Looking back, Second Lieutenant Lauramae Miller’s Ashford experience was a time of young and carefree adventure. Because of Ashford’s former status as an opulent hotel, it was known as “a Shangri-La for sick and wounded soldiers.”(2) Lauramae lived with other nurses in a cottage on South Carolina Row, a short walk from the hospital. The cottages surrounding the hospital, many with fireplaces and all with spacious verandas, made pleasant living quarters. Her nursing centered primarily on paraplegic patients.


     The most famous visiting VIP was General Dwight D. Eisenhower, who went to Ashford for medical checkups, rest, and relaxation. On one occasion when he stayed in the VIP Suite on the first floor of the hospital, Lauramae spent the week providing nursing care, giving back rubs, bringing breakfast, and doing whatever was necessary. She said that “Ike” was nice to her. General Jonathan Wainwright, “The Hero of Bataan,” who was a Japanese captive for three years, became a patient at Ashford, and Lauramae helped him in his recovery.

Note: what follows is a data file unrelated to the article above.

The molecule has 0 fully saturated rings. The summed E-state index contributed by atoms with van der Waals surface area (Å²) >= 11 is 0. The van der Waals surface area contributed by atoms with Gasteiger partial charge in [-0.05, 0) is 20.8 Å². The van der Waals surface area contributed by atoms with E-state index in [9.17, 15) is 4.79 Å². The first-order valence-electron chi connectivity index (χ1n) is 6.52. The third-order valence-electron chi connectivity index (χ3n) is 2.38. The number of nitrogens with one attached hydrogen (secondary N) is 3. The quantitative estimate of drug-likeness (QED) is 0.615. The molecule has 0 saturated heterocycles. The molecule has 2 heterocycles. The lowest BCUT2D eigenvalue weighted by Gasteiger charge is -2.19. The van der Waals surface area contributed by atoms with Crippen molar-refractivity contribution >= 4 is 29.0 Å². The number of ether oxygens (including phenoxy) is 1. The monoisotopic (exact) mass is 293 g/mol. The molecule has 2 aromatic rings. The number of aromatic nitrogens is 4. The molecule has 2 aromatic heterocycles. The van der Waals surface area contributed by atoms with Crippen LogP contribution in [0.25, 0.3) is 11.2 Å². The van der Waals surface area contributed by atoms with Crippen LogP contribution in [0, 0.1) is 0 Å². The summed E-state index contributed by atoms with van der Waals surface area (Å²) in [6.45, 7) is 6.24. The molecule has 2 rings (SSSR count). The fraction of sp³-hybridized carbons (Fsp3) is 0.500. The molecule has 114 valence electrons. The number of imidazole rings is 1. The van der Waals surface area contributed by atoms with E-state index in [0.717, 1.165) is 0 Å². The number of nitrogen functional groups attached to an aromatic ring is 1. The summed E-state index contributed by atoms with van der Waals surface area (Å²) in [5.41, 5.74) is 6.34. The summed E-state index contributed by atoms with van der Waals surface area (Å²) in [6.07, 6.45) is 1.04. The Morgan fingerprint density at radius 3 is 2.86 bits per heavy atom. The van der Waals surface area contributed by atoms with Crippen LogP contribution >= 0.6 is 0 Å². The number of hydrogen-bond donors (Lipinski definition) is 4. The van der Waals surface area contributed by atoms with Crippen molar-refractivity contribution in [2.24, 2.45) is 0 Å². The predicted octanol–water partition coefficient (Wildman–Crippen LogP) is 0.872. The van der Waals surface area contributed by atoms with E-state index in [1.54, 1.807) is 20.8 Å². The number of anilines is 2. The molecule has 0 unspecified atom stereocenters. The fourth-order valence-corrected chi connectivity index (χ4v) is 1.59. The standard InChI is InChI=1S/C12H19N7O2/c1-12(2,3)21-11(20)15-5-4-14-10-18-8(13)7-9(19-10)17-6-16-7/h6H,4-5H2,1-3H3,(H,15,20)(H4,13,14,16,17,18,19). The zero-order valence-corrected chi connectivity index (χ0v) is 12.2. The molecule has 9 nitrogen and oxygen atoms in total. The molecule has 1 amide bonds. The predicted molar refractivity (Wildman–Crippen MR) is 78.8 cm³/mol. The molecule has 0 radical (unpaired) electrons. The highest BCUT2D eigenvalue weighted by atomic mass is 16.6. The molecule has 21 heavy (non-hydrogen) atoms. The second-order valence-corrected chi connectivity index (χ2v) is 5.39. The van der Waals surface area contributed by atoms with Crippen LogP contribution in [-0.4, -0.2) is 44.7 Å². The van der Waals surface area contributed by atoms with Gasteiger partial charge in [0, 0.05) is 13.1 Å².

Near the hospital was Camp Ashford, a 165-acre stockade for enemy prisoners of war. Lauramae saw the German POWs working on the hospital grounds and in the kitchen. The Germans sang as they marched to work. Word of the singing prisoners spread, and before long it was not unusual to see a dozen cars parked by the road with Americans waiting to see the prisoners and to hear them sing.(3) Lauramae said that some of the POWs were sad on V-E Day because they did not want to return to Germany.